The New American Scene III

The New American Scene III

Edwin London, Cleveland Chamber Symphony

  • Image for album

Tracklist

  • Solstice

    Cleveland Chamber Symphony, Edwin London

    12:00

  • Lyric Intermezzo: Andante

    Cleveland Chamber Symphony, Edwin London

    2:59

  • Lyric Intermezzo: Grazioso

    Cleveland Chamber Symphony, Edwin London

    4:16

  • Lyric Intermezzo: Rondoletto

    Cleveland Chamber Symphony, Edwin London

    3:38

  • Lyric Intermezzo: Fantasy Variations

    Cleveland Chamber Symphony, Edwin London

    4:17

  • Lyric Intermezzo: ostlude

    Cleveland Chamber Symphony, Edwin London

    3:22

  • Mysterious Numbers: Dancing, Singing

    Cleveland Chamber Symphony, Edwin London

    7:22

  • Mysterious Numbers: Quietly Flowing

    Cleveland Chamber Symphony, Edwin London

    5:53

  • Mysterious Numbers: Always changing, moving ahead

    Cleveland Chamber Symphony, Edwin London

    6:25

  • S. Martirano
  • Isabela

    Cleveland Chamber Symphony, Edwin London

    12:37

  • Total playing time

    1:02:54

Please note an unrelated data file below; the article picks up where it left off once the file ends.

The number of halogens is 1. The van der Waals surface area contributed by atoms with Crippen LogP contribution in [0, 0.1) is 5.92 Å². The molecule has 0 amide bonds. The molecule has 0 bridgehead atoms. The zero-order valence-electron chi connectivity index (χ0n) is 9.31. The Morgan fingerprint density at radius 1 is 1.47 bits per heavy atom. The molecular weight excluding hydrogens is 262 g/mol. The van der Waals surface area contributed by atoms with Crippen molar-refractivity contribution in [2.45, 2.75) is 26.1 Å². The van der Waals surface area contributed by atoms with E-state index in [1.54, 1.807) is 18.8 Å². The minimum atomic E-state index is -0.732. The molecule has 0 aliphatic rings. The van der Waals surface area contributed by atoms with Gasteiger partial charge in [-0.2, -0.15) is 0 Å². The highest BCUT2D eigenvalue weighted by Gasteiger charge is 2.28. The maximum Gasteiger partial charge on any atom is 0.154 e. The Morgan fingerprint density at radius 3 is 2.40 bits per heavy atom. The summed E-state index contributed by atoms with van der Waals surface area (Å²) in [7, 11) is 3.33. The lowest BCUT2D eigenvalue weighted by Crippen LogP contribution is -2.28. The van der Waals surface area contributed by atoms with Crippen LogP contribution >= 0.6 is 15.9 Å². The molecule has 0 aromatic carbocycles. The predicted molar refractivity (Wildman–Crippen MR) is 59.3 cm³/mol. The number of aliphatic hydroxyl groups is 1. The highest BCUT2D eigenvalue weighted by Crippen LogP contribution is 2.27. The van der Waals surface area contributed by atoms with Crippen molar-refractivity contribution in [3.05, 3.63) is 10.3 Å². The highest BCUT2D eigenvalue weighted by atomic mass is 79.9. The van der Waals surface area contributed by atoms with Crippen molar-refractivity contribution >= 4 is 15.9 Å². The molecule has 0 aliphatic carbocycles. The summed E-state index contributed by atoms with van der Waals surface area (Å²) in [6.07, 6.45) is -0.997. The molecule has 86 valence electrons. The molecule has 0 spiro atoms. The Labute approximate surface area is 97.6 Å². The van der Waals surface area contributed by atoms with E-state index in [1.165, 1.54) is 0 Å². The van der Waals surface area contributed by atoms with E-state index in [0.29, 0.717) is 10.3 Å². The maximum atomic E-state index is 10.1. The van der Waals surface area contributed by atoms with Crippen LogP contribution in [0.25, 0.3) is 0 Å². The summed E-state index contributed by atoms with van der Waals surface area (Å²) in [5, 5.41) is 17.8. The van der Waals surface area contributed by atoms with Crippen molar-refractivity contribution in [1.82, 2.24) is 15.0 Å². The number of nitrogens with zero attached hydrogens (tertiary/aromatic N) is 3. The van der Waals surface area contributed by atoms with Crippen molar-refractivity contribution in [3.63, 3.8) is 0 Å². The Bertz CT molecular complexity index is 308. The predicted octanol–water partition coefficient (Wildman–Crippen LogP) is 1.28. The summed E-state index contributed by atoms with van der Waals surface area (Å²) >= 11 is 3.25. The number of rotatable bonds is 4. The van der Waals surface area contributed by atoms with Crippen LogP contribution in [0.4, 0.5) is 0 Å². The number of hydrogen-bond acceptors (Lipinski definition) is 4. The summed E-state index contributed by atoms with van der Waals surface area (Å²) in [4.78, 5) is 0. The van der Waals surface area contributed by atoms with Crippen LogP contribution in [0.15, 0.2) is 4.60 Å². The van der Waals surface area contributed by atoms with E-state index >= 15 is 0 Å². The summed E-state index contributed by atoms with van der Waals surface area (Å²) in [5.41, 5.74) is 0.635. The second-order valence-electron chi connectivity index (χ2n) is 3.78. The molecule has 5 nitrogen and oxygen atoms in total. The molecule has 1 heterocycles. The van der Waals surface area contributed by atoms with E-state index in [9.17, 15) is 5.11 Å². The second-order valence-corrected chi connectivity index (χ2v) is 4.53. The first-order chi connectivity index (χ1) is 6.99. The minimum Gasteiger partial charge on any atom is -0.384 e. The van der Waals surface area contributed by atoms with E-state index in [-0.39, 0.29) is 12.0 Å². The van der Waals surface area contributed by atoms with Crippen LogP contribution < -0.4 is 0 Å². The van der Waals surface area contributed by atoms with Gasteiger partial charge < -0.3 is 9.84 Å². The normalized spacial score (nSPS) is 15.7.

Album review

“This live concert recording by the Cleveland Chamber Symphony conducted by Edwin London presents four recent works by four American composers of varying aesthetic persuasions. Donald Erb's "Solstice" (1987) celebrates both the Ohio Chamber Orchestra's fifteenth anniverary and the summer solstice. The piece is actually serious and dissonant in nature with heavy percussive densities. Intermittent passages offer softer sustaining or tremolo chords or swift on-rushing figurations. George Perle's "Lyric Intermezzo" (1987) is in five movements in a delicate style that Perle refers to as "twelve-tone tonality". The clear gestures recall many works of atonal or pantonal music of the 1920's and 1930's but have an individual emotional expression of their own. William Duckworth's "Mysterious Numbers" (1995-96) grew out of open workshops in which the composer created a piece before an audience working with musicians. Duckworth prepared a series of templates with 38 scales, 58 primary harmonies some of which came from Erik Satie and 15 secondary harmonies. From this material and interaction this delightful three-movement work was born. The first movement is "Dancing, Singing" which uses scale-wise patterns in syncopated rhythms. The second movement "Quietly Flowing" is built of similar materials as the first but has more sustained tones and is played quieter with more limited orchestral forces at any one time. The patterns of the thrd movement "Always changing, moving ahead" are even more jazzy and rhythmical. Salvatore Martirano's "Isabela" is a tone poem with many modernistic and odd effects concerning Columbus's patroness queen.”

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Record label

Credits

    Released

    1 August 1999

Done